It’s best to contact the ad networks directly to ask what these traffic requirements are precisely, as they tend to fluctuate. But right now, Raptive has a more favorable approach for additional websites.

3. Branding

Another difference between the two is that Mediavine includes branding with its ads. Mediavine places a little “M” next to their ads.

When you click on the “M”, it lets you navigate to the Mediavine website, or you have the option to report that particular ad.

Mediavine branding on ads

While this may promote transparency, I imagine that some bloggers prefer not to have that MV branding on their sites, and that includes me.

I find it distracting, and while I can’t prove it at all, I wouldn’t be surprised if that excessive branding can negatively impact RPM.

4. Lazy Loading and Deferred Ad Loading

Mediavine has always valued page speed, and as such, they use lazy loading of ads, and they also offer the option to defer ad loading.

Deferred ad loading essentially means that ads don’t load on the first page load, which improves page speed and user experience.

Raptive was a bit behind on this, but they have been catching up, and they now offer Smart Loading and deferred ad loading. Their Smart Loading feature is essentially a mix of asynchronous and lazy loading.

If you’re keen to join Raptive, it’s best to ask them about this directly because they will be much better able to explain than I can.

Mediavine Facebook Group

If you’re a Mediavine publisher, you’re allowed into their very lively Facebook group. Only if you want to, of course. The group currently has a few thousand members and is very active.

The problem with this Facebook group is that it’s become a victim of its success. So many random things are being asked and posted by publishers, often unrelated to Mediavine or advertising.

Some people go to this group as soon as they have an issue with their blog, or if they have a random SEO or Pinterest question. At times, this leads to fruitful discussions.

Mediavine publishers Facebook group

That is great, but if you’re expecting to easily find Mediavine-specific and/or advertising-related information there, you may be disappointed. The info certainly is there; it just tends to get buried under all these other, often unrelated posts and updates.

Another issue is that the group is a huge source of misinformation and blogging myths, which is not unusual in blogger Facebook communities.

Trying to Wear Too Many Hats

Mediavine is always trying to be proactive in providing publishers with help and tips around everything involving blogging. That in itself is fine, but at times their (SEO and blogging) advice is one-sided, outdated, misleading, or just plain wrong. And when it isn’t so off the mark, it is usually just very basic and trivial.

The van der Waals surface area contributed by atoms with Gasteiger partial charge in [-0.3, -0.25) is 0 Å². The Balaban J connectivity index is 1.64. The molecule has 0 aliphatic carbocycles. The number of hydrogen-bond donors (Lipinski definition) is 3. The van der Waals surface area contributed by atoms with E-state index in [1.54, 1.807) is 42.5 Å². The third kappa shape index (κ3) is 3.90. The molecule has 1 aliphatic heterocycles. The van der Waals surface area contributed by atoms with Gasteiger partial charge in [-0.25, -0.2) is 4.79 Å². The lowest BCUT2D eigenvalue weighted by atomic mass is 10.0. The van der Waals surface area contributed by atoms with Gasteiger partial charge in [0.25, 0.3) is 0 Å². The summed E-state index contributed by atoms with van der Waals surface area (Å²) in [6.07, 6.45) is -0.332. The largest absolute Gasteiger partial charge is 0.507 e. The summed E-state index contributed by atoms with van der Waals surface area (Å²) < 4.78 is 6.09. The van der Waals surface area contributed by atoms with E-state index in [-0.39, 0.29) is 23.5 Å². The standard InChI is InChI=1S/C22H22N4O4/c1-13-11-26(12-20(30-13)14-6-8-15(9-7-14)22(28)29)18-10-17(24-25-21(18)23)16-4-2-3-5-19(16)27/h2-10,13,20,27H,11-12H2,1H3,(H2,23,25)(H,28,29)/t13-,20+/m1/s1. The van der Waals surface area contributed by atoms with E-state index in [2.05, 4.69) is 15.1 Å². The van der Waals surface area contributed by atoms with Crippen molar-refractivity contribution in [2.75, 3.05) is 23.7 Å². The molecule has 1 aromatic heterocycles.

The thing is, many bloggers take everything Mediavine says as gospel, which is tricky. If Mediavine would announce in their Facebook group that “your Google Search traffic will grow exponentially if you do 10 pushups every morning at 6AM for two consecutive weeks”, some bloggers would actually do that. Of course, I’m being sarcastic here, but you get the point. Scary stuff.

Mediavine are rock stars in display advertising, but they are not SEO or blogging experts. Yes, they own a few sites that get decent traffic, but that’s not because of good SEO practices, but rather because of a huge amount of content that has been published over the years on those sites.

Additionally, Mediavine have, in recent years, tried to expand into the world of WordPress by creating and buying WordPress products, such as Trellis (a Mediavine-built theme framework), Create (a recipe plugin), and Grow Social.

While these products have received generally positive feedback, there has also been a lot of valid criticism. Some of the criticism shared has to do with a lack of software updates (resolving bugs, releasing new features), and a lack of ongoing and consistent support.

Luckily, Mediavine have recently announced that they’re going to focus more on their core business (display advertising) rather than on these WordPress products, which is good news. Grow Social has already been sold off, but Trellis and Create appear to be somewhat stagnant in regards to updates.

Mediavine Pros and Cons

To summarize this Mediavine review, let me go through the pros and cons of being a Mediavine publisher. I’ll emphasize that these pros and cons are based on my personal experience.